DC POWER

 

 

Direct current (DC) is the unidirectional flow of electric charge. A battery is a good example of a DC power supply. Direct current may flow in a conductor such as a wire, but can also flow through semiconductorsinsulators, or even through a vacuum as in electron or ion beams. The electric current flows in a constant direction, distinguishing it from alternating current (AC). A term formerly used for this type of current was galvanic current.[1]

The abbreviations AC and DC are often used to mean simply alternating and direct, as when they modify current or voltage.[2][3]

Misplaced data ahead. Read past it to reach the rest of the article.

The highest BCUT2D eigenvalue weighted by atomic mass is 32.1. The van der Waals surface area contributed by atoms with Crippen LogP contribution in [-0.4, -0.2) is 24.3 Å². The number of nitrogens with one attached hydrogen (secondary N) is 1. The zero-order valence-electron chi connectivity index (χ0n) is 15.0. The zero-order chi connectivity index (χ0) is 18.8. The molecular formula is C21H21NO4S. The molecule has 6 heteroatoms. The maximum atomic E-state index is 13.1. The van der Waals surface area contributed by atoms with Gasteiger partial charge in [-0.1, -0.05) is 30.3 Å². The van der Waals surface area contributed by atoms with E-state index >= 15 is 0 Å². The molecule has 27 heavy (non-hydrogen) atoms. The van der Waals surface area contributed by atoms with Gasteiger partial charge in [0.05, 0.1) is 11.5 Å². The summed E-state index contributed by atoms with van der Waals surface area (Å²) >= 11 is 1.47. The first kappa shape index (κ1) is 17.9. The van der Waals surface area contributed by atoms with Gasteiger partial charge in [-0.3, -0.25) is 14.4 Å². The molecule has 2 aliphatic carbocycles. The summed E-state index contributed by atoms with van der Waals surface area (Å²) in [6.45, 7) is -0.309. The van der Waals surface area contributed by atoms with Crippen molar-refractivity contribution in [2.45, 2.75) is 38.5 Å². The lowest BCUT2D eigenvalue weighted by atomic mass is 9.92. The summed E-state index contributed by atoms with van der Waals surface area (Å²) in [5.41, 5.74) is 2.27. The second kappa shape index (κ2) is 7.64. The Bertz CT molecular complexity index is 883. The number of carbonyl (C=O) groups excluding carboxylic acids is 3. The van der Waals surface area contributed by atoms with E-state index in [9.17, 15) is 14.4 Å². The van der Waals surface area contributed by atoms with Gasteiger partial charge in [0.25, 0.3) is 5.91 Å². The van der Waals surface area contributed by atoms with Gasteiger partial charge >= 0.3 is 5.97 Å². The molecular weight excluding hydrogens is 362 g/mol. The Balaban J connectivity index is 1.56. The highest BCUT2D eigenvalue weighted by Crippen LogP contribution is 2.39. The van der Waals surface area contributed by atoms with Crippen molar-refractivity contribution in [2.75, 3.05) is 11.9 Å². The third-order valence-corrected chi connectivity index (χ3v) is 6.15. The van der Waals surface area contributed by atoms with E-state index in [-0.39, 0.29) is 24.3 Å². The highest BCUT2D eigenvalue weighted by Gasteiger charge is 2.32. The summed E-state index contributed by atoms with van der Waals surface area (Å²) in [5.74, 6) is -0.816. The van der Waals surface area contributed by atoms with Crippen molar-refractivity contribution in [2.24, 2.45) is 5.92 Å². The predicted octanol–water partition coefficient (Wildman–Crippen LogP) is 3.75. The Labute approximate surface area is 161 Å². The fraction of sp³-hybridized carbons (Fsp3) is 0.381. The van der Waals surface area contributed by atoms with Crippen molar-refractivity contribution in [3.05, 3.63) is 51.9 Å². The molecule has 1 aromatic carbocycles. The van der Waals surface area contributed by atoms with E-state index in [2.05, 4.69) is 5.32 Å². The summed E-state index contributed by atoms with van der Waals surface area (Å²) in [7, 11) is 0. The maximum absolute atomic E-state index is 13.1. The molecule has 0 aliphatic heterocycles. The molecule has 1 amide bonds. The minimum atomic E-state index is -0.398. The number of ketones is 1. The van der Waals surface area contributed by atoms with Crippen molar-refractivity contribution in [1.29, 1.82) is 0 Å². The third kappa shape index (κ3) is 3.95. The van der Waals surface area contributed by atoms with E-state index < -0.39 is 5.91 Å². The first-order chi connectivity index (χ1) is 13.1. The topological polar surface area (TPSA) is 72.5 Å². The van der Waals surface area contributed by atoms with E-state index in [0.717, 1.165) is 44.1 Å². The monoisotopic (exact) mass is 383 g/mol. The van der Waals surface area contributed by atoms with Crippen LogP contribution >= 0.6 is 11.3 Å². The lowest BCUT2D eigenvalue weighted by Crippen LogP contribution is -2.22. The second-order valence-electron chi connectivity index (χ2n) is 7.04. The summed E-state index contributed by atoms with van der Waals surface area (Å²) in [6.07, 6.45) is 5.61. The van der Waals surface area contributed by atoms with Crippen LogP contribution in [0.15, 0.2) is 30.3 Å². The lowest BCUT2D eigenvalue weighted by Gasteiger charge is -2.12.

Direct current may be obtained from an alternating current supply by use of a rectifier, which contains electronic elements (usually) or electromechanical elements (historically) that allow current to flow only in one direction. Direct current may be converted into alternating current with an inverter or a motor-generator set.

Direct current is used to charge batteries and as a power supply for electronic systems. Very large quantities of direct-current power are used in production of aluminum and other electrochemical processes. It is also used for some railways, especially in urban areas. High-voltage direct current is used to transmit large amounts of power from remote generation sites or to interconnect alternating current power grids.

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